Improving herbicide resistance management

U of I study shows benefits of WETCIT adjuvant

FRESNO, Calif. — An independent University of Illinois study has shown that WETCIT adjuvant, now with TransPhloem technology, provides greater herbicide uptake and faster translocation of systemic herbicides, such as Roundup, compared to other widely used adjuvants.

As part of the larger study, phosphorescent images of lambsquarter treated with a C14 radio isotope of glyphosate and the adjuvants being tested provided evidence that WETCIT delivered more herbicide into the roots faster than other types of adjuvants.

“Better translocation delivers more herbicide to the roots to do the job of killing weeds in both preseason burndown and in-season applications. This means a lethal dose of herbicide more likely will be delivered to the roots and the chance of resistance developing is lessened,” explained Riley Reynolds, director of sales and marketing for Oro Agri Inc.

“In addition, the ability of WETCIT to move foliar herbicides into plants more quickly means applications have less of a chance to be adversely affected by environmental conditions, like a pop-up rain shower. Overall, WETCIT, with TransPhloem technology, protects growers’ investments with better herbicide performance and, hopefully, less concern about weed resistance.”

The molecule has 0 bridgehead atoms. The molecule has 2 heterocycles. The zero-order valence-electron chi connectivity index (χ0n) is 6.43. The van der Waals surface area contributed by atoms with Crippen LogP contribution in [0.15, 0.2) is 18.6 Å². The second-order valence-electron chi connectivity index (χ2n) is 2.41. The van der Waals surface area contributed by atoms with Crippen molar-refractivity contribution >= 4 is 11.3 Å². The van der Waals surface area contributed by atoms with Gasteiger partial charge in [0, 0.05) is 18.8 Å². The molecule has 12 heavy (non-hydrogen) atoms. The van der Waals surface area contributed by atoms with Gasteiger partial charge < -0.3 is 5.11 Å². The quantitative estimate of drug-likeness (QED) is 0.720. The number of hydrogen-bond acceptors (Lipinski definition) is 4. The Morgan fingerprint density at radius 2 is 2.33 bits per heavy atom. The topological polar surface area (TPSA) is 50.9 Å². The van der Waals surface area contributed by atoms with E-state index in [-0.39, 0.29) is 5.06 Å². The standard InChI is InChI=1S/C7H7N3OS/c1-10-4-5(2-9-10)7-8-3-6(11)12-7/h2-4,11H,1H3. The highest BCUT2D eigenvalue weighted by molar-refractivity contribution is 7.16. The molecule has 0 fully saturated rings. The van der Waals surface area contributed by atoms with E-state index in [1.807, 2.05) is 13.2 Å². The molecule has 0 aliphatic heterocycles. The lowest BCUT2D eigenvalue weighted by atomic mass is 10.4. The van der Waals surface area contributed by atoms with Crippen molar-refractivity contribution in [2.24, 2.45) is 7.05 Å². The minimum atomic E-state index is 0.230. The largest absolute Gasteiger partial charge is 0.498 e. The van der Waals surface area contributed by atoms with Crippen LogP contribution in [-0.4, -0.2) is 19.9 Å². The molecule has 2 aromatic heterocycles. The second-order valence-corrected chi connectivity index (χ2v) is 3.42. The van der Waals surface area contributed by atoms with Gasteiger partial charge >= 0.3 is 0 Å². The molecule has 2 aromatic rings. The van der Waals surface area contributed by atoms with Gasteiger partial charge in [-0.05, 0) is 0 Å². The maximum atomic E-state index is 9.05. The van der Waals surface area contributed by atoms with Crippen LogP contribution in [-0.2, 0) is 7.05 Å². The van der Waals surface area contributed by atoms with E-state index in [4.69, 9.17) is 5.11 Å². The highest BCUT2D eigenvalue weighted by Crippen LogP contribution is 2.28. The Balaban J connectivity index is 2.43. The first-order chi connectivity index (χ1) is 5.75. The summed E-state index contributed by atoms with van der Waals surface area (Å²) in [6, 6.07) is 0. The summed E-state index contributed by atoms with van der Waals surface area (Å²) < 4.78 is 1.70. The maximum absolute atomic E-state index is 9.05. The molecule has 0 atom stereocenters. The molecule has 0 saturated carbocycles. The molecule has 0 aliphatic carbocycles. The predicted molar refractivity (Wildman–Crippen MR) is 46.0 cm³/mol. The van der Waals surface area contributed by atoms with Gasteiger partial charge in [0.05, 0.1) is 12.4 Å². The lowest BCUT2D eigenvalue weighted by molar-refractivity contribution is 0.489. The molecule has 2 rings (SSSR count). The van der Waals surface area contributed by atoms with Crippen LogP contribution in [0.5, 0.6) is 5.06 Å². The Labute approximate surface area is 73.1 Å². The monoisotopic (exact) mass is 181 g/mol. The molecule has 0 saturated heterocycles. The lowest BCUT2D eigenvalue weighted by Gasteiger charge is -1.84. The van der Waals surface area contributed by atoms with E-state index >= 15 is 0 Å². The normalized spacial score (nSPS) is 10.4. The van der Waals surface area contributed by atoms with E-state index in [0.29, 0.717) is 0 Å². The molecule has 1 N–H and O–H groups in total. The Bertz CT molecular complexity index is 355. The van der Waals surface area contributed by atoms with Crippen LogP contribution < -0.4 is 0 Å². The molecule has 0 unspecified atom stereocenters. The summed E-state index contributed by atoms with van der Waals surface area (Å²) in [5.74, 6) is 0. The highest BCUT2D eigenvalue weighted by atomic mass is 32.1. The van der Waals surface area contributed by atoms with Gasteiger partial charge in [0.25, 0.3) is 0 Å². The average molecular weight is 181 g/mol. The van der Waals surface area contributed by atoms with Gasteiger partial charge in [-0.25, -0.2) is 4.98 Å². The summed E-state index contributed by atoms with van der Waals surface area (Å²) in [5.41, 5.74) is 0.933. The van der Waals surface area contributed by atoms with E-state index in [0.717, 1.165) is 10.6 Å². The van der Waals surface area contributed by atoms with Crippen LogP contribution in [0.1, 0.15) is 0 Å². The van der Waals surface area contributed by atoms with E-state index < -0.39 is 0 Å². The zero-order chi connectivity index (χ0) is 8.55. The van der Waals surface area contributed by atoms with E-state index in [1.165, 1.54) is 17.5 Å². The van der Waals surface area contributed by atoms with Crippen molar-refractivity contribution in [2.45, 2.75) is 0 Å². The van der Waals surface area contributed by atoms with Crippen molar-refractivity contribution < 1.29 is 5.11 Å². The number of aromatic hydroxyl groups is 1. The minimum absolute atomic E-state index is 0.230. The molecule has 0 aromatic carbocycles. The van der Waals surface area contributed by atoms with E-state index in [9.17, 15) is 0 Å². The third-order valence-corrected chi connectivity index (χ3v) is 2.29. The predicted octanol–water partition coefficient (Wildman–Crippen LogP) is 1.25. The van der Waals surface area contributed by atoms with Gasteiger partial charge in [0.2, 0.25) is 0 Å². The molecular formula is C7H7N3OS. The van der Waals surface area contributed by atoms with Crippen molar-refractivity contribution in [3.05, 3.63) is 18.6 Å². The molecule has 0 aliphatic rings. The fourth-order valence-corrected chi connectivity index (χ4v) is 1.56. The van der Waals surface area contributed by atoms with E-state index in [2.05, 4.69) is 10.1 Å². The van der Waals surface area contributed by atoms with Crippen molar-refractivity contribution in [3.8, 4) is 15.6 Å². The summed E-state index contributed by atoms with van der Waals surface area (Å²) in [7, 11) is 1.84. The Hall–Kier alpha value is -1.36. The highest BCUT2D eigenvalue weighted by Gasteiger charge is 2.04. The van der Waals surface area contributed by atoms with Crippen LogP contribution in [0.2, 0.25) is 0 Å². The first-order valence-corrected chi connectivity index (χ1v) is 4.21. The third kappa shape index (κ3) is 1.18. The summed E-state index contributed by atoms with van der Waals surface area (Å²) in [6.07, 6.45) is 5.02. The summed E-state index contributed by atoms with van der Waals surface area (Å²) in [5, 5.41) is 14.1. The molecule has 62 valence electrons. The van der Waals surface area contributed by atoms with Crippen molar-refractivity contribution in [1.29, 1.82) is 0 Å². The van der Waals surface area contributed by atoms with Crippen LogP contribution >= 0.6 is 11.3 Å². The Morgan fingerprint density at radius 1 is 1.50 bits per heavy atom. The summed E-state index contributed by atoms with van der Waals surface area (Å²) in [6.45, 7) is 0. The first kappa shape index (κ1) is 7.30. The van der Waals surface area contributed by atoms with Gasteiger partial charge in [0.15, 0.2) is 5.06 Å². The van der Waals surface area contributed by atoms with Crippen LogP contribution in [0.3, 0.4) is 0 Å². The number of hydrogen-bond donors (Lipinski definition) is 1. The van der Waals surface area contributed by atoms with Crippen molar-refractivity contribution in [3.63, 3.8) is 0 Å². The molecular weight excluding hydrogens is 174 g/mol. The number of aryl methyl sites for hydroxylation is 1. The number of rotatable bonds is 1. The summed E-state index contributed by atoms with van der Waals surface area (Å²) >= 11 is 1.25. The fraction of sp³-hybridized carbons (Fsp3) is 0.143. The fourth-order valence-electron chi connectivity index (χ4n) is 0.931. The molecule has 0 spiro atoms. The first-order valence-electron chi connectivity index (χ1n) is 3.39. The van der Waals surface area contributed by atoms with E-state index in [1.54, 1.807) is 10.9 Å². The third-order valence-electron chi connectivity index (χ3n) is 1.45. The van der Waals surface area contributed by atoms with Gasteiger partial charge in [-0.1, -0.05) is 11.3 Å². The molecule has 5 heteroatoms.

Conducted by researchers at the U of I, the Oro Agri Inc.-commissioned study compared the absorption, penetration and translocation rates of foliar applications made with radio isotope solutions of Roundup PowerMax, used alone and combined with WETCIT and other popular types of adjuvants: crop oil concentrates, methylated seed oils, high surfactant methylated seed oils, and non-ionic surfactants.

Once the materials have been absorbed and penetrated the leaf surface, WETCIT’s TransPhloem technology moves active ingredients into the phloem. The study showed WETCIT offers fast translocation of a herbicide from the leaf surface into the plant’s petiole in as little as 15 minutes after application.

It also found that a dramatically higher percentage of glyphosate is moved into the plant, including the roots, when combined with WETCIT, compared to other adjuvant types.

In summary, the university study found that, upon application, WETCIT delivers more post-emergent, systemic herbicide to weeds’ roots faster than other types of adjuvants providing the potential to kill weeds faster and reducing the amount of water and nutrients they could steal from growers’ crops.